Go East, young man...
The most acute problems are on Europe's periphery, where many smaller economies are experiencing crises strongly reminiscent of past crises in Latam America and Asia : Latvia is the new Argentina.
Paul Krugman, NYT 15/12/08 (slightly wonkish)
Yesterday, we picked up the following chart of the day from Bloomberg and bearing Krugman's comment in mind, there is something strange going on. The following chart depicts the current state of economic play in various European countries compared to their pre-crisis starting point with 100 being the reference at the start of 2008 :
The point I will try to make is not the Bloomberg message as such - meaning former Eastern Europe beating the Mediterranean - but the fact that the current austerity debate deserves a closer look and a wider scope than the ones pro-austerity or anti-austerity (such as Krugman).
When the financial & economic crisis struck hard in 2008/2009 in the Baltic states, Latvia was the victim par excellence generating a -18% growth in 2009. They nevertheless followed the Argentina route by keeping the currency peg intact (which Argentina had to renounce in the end), in this case pegging the Lat to the EUR. And instead of opting for a free floating exchange rate (euphemism for devaluation), the government opted for fiscal devaluation implying some very strong austerity measures, comparable to the Irish regime and to some extent Greece, that is if completely implemented in the latter case. Unemployment rose to 23% (cfr Spain), inflation @10% and the current account deficit went as deep as 22% of GDP. But now 3 years after the facts, it seems that Latvia produced a narrow escape. Apart from the unemployment level which is still high (16%), its economic outlook according to the OECD May update is not so bad after all and certainly better than the one for core and Southern Europe.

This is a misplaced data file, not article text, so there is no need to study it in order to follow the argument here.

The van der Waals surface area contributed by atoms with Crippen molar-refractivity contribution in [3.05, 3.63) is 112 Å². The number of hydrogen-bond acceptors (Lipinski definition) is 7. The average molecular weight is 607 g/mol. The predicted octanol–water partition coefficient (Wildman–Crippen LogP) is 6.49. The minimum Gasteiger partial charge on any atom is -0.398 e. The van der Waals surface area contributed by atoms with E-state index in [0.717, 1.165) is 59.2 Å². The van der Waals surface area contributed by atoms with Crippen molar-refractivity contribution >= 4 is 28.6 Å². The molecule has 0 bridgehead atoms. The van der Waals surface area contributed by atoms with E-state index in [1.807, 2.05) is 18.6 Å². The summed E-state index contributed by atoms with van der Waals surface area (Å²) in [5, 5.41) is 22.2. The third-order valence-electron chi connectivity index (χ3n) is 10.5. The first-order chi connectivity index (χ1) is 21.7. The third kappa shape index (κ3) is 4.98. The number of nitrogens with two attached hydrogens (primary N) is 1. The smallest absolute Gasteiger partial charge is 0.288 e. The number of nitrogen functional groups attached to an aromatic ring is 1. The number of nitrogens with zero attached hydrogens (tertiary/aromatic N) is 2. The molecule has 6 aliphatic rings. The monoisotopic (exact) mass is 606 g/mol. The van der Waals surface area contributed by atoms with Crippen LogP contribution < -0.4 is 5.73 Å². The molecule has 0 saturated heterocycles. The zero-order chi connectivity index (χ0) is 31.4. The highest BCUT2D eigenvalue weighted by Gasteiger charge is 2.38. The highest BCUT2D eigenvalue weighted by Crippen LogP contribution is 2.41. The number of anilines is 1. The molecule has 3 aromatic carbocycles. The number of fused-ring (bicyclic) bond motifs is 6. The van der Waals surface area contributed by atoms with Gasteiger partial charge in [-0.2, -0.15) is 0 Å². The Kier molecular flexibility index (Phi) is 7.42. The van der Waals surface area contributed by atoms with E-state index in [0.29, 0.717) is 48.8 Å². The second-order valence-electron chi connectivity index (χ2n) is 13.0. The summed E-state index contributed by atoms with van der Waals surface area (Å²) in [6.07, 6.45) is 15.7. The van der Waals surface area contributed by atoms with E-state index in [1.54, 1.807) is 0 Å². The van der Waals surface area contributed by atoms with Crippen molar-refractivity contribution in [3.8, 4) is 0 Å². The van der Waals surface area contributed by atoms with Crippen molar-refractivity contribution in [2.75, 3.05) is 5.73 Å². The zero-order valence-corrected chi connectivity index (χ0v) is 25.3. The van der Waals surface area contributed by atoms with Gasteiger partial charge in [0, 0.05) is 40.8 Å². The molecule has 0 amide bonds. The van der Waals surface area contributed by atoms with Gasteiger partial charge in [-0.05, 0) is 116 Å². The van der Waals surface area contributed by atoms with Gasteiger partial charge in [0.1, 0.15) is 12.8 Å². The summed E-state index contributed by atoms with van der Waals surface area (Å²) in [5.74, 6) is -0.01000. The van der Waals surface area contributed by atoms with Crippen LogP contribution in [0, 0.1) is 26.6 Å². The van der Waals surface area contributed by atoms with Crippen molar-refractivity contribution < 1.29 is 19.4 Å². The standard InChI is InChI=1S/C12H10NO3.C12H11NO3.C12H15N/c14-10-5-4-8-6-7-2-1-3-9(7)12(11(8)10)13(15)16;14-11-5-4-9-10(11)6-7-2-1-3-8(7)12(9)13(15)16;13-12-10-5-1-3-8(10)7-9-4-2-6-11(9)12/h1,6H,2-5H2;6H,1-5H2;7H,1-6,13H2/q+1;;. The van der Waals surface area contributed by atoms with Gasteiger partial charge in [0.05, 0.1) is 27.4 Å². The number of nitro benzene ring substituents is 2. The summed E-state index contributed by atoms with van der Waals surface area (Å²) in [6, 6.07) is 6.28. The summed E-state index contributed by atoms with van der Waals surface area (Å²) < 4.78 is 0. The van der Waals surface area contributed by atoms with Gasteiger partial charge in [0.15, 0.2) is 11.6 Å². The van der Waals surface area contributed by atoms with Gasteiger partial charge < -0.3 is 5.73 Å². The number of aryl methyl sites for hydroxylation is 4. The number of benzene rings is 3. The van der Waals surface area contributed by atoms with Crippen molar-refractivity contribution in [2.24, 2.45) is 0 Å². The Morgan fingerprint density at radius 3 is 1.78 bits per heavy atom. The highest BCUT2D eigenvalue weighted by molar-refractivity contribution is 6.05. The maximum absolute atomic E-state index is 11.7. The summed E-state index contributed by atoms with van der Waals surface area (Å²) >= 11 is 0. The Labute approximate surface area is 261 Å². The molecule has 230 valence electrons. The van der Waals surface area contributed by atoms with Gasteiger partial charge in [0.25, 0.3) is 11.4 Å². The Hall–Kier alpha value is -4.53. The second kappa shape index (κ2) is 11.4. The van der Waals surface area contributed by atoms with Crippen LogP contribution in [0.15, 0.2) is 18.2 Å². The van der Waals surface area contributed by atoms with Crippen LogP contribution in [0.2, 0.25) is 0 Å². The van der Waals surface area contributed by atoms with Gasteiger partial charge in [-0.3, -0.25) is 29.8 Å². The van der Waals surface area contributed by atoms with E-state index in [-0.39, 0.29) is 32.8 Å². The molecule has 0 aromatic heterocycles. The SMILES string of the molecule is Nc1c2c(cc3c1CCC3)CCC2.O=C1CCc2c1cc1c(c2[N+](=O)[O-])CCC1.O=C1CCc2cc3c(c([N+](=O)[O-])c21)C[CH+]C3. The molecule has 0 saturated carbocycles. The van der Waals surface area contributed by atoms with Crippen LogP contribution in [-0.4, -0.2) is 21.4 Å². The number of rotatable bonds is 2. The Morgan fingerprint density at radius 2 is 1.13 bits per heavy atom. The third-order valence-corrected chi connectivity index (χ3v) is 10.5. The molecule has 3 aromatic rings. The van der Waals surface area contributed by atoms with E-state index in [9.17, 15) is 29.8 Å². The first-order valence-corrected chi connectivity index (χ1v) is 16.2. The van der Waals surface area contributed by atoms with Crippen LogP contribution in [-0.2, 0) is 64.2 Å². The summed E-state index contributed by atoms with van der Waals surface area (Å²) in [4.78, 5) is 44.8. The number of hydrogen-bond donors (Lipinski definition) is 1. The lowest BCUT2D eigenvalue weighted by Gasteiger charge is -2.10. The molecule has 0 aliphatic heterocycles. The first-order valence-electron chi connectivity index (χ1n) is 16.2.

So the question remains : why did it work out quite well for Latvia while for Ireland the jury is still out and for Greece it seems to be game over whatever the scenario ? I would like to touch the following issues to open up the blog debate :
1) International competitiveness, trade and economic structure
Latvia is an open economy with exports and imports reaching nearly 50% of GDP. Like its neighbor Estonia, it has strong trade links with the Nordic block and the East (Russia). Its main EMU trade partner is Germany for a substantial percentage on import & export side. Now when growth is very external trade sensitive, you might be inclined to favor a strategy of weak currency (devaluation) when in trouble. Latvia - also under pressure of Europe and the IMF- did not and opted for austerity/fiscal devaluation in order to improve competitiveness (private and public sector wage cuts etc). And the social acceptance on austerity went smoothly despite all. Time to raise another question : even if a currency adjustment can bring relief (valve to release steam) , is it a recipe for success ? Let's turn over to Greece. Should a Grexit occur accompanied by a 40 to 60% devaluation into the new Drachme, can Greece exports its way out ? Greece's exports amount 10% of GDP while its imports are double this size. But more importantly, also the goods and services it produces are not really fashionable in international trade. So the trade balance requires more than just a harsh devaluation in order to balance the books, meaning an economy starting from scrap with structural measures required as well in order to compete and deliver the goodies the international buyer favors. In the mean time, domestic demand (90% of GDP drive) is in coma and cannot provide miracles. Finally, when slashing the exchange rate, be sure to implement sufficient measures to control the imported inflation as well otherwise you loose all the benefits (cfr Belgium 1982). So resetting the exchange could provide one of the necessary valves but in the case of Greece, my guess is that it will require more than this.